God is willing to trade it all to gain us. Jesus sold everything he had including his life in order to win us heaven. Jesus sacrificed everything his life, his dignity to bring us home. God values you and me, not because we deserve it, but because we belong to him.

We are hidden treasure. For some of us, the treasure is very hidden. But God knows what and who we really are. We are His. We are made in the image and likeness of God. We are baptized sons and daughters of God. We are worth it.

LIVE IT: Take a little reflection time – figure out how much you are worth (like financially). Even if the bank still owns a big portion of your house or car or whatever, add it all up. Would you pay that amount of money to know Jesus? What is God worth to you? Pray in thanksgiving that Jesus gave up infinitely more than that just to win your heart. Thanks be to God!

Judgemental

I made fajitas the other night and they were delicious. Marinated, grilled skirt steak. Cast iron peppers and onions. Tortillas warmed on the grill. Fresh Pico de Gallo and Guacamole to top things off. Shared on a warm night with a slight breeze on a table set up in the shade of a tree in our beautiful backyard. It was nearly perfect. 

To name the food and atmosphere and company as enjoyable and good is to make a judgement. I made a judgement as to whether the food was delicious or not. I judged the weather and the shade and the table we ate on. I judged the company. I made judgements about the pleasurable aspects of my evening and judged it to be good. 

We live in a time when being judgmental has been seen as negative. I have worked on trying to be less judgmental. But the gospel this Sunday challenged this negative view of judgement. I am convinced that judging things is actually a good and necessary thing. We should be judgmental. Let me explain. 

Judging things keeps us safe. In the gospel, Jesus tells a parable of the farmer who plants good wheat, but an enemy sows weeds in the same field and they both grow up together. The weed that Jesus is describing is called darnel. When it is young, it looks just like wheat. It is difficult to distinguish the two. As it grows it wraps its roots around other plants. To pull up darnel would be to pull up other crops.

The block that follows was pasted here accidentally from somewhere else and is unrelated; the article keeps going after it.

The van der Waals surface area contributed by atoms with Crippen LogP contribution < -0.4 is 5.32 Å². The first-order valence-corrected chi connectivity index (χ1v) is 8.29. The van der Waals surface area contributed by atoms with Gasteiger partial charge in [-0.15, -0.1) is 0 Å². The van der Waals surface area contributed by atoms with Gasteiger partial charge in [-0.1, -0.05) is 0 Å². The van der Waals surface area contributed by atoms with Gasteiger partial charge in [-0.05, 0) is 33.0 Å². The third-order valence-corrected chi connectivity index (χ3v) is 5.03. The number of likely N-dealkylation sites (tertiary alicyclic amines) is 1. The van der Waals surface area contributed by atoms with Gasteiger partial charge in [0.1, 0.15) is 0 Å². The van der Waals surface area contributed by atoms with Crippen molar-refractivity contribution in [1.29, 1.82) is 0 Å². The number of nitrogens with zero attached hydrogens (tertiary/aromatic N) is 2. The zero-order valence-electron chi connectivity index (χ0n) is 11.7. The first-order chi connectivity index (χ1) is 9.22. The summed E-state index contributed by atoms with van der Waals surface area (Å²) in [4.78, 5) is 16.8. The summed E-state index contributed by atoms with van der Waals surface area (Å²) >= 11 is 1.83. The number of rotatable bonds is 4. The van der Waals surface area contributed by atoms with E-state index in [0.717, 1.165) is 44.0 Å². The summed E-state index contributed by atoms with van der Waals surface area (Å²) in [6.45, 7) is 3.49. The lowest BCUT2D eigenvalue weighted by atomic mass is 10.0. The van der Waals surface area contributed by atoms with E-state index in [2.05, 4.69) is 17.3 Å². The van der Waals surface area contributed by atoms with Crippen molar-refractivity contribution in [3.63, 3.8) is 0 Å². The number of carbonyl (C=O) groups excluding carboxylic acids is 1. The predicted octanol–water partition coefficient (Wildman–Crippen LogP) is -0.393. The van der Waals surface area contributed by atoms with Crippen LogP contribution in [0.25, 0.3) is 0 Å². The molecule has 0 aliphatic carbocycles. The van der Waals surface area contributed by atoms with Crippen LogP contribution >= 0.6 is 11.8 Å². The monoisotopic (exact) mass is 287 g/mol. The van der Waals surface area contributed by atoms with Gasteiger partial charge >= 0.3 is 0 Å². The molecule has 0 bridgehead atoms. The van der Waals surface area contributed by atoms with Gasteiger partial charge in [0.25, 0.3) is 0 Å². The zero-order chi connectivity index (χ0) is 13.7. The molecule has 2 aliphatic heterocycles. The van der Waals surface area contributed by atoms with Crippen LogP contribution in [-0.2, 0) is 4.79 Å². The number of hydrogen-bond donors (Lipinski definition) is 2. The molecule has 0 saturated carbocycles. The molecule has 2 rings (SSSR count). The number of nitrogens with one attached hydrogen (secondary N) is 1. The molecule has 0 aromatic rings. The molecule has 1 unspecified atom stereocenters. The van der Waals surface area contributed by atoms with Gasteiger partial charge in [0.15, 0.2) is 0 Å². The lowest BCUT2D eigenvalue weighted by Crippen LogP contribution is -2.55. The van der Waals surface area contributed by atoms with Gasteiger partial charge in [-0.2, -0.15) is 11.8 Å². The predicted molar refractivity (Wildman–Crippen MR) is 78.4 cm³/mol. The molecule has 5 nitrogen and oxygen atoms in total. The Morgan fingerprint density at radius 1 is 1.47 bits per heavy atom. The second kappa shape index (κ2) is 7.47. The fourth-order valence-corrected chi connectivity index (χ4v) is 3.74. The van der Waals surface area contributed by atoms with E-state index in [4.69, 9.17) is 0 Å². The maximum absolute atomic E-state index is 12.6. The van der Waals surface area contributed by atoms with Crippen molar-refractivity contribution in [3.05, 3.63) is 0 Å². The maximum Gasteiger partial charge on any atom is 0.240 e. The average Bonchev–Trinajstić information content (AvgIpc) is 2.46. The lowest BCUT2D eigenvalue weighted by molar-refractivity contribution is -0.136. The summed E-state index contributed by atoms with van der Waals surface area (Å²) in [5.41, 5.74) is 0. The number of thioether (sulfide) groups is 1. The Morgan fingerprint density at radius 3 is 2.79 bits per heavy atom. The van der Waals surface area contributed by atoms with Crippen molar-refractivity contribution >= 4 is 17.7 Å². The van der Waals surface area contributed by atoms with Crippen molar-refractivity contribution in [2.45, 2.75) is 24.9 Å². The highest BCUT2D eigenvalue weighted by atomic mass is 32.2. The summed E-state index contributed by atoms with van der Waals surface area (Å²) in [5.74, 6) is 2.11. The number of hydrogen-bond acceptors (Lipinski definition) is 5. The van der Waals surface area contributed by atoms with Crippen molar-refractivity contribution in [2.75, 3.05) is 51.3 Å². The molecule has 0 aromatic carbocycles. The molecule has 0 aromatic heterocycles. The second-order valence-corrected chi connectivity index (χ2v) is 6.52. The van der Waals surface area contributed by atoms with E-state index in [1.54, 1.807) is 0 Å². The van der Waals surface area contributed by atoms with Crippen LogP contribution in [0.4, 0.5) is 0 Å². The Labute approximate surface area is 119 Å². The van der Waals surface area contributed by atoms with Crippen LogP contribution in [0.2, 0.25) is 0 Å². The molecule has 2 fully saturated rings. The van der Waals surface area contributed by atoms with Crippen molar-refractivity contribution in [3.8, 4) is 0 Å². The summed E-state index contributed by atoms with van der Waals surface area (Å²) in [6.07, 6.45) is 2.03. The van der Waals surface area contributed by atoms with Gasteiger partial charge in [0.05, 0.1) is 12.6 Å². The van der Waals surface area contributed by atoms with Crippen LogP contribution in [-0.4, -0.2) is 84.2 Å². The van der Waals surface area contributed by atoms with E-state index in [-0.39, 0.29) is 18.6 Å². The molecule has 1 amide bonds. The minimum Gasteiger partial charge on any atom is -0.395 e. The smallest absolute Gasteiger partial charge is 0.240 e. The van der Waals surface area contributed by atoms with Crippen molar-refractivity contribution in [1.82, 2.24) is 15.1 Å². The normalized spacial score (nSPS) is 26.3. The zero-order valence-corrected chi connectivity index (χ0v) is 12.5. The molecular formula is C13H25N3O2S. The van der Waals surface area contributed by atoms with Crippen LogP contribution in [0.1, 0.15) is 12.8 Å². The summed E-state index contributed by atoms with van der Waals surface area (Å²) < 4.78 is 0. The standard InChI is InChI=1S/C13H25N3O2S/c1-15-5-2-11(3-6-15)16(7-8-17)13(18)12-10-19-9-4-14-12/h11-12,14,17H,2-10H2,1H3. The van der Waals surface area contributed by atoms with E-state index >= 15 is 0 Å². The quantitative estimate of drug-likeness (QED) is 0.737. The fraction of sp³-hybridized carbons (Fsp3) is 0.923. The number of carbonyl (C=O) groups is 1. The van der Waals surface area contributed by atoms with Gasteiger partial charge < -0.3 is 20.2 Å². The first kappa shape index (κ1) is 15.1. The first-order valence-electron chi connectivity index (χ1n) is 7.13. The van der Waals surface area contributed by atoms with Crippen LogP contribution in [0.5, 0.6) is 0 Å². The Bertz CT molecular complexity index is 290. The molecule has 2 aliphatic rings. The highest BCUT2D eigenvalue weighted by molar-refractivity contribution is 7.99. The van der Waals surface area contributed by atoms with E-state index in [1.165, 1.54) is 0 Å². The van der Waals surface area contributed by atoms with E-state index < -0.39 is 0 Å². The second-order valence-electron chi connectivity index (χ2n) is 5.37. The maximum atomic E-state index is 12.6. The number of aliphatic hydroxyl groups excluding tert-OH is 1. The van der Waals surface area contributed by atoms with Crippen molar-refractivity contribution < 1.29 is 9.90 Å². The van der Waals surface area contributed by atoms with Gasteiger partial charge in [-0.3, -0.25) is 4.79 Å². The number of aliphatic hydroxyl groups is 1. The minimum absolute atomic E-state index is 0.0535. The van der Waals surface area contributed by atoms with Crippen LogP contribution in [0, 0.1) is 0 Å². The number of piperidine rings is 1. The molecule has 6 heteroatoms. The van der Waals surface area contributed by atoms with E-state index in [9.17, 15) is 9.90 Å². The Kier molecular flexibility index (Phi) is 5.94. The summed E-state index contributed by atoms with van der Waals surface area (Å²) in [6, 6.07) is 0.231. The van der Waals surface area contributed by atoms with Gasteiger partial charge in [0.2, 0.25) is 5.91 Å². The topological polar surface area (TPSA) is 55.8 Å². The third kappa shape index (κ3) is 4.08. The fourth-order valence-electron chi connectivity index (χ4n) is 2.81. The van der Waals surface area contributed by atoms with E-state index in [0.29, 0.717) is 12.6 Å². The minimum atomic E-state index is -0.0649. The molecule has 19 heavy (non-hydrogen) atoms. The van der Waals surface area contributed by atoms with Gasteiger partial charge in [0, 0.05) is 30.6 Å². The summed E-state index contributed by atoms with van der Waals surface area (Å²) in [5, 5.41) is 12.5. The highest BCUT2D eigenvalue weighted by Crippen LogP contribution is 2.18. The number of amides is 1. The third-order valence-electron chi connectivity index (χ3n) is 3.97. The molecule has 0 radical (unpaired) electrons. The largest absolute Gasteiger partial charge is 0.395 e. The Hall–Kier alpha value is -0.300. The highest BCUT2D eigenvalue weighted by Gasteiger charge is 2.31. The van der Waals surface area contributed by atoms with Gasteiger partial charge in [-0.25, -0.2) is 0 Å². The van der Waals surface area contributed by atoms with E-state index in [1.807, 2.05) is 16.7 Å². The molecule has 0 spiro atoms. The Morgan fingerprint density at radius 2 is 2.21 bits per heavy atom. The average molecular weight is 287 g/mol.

Also, it’s deadly poisonous. The farmer and his servants have to judge the difference between darnel and wheat if they don’t want to be poisoned. If we want to live, we have to make judgements between what is harmful to us and what is good for us. 

Only when we judge do we appreciate. We aren’t grateful for the wheat, the good things, in our lives if we don’t judge them as good. How do we know that Fajitas are good or bad? We judge them. We don’t know that something is Beautiful, Good, or True unless we make an assessment. 

While the gospel may give us good reason to judge, it also comes with clear warning about judgement. We can judge behaviors, material goods, or beliefs, but that doesn’t mean we should judge people. In the gospel, the harvester and the farmer judge the weeds from the wheat, but the farmer tells the slaves not to pull the weeds until harvest time.

To that end, it’s not our job to judge people. It isn’t the right time. God waits to judge people until their deaths and the end of time because he wants to give each of us every single opportunity to change. I don’t know about you, but I appreciate the time. I need it. 

Whenever we judge people we do it on way too little information. We are poor judges of the human heart because we just can’t know all the information we would need to make a sound judgement.

Also, we shouldn’t judge people because we often base that judgement off of the wrong or incomplete information. It is like judging whether the fajitas are good based on the shape of the pasture where the cow who became our meal grazed in. Not enough and wrong information to make a judgement.